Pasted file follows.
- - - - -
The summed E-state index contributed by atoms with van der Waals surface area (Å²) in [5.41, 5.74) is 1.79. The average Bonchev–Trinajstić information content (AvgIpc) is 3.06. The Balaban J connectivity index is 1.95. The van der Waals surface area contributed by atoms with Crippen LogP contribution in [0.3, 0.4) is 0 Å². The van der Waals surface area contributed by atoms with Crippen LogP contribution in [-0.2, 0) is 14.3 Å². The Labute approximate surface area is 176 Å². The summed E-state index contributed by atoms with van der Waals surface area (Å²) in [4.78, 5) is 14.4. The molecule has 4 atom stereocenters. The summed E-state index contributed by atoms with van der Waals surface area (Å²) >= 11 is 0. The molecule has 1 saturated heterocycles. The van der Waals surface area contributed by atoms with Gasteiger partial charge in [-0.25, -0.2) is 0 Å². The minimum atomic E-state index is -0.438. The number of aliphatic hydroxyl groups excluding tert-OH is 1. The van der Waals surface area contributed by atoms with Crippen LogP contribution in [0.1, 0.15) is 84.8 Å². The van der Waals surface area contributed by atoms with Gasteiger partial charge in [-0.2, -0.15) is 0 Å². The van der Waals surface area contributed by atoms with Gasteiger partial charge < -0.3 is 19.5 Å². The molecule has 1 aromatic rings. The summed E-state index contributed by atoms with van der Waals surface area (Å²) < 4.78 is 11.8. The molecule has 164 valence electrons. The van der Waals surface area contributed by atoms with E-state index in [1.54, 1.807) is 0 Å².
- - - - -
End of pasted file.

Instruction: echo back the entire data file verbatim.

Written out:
The summed E-state index contributed by atoms with van der Waals surface area (Å²) in [5.41, 5.74) is 1.79. The average Bonchev–Trinajstić information content (AvgIpc) is 3.06. The Balaban J connectivity index is 1.95. The van der Waals surface area contributed by atoms with Crippen LogP contribution in [0.3, 0.4) is 0 Å². The van der Waals surface area contributed by atoms with Crippen LogP contribution in [-0.2, 0) is 14.3 Å². The Labute approximate surface area is 176 Å². The summed E-state index contributed by atoms with van der Waals surface area (Å²) in [4.78, 5) is 14.4. The molecule has 4 atom stereocenters. The summed E-state index contributed by atoms with van der Waals surface area (Å²) >= 11 is 0. The molecule has 1 saturated heterocycles. The van der Waals surface area contributed by atoms with Gasteiger partial charge in [-0.25, -0.2) is 0 Å². The minimum atomic E-state index is -0.438. The number of aliphatic hydroxyl groups excluding tert-OH is 1. The van der Waals surface area contributed by atoms with Crippen LogP contribution in [0.1, 0.15) is 84.8 Å². The van der Waals surface area contributed by atoms with Gasteiger partial charge in [-0.2, -0.15) is 0 Å². The van der Waals surface area contributed by atoms with Gasteiger partial charge < -0.3 is 19.5 Å². The molecule has 1 aromatic rings. The summed E-state index contributed by atoms with van der Waals surface area (Å²) < 4.78 is 11.8. The molecule has 164 valence electrons. The van der Waals surface area contributed by atoms with E-state index in [1.54, 1.807) is 0 Å².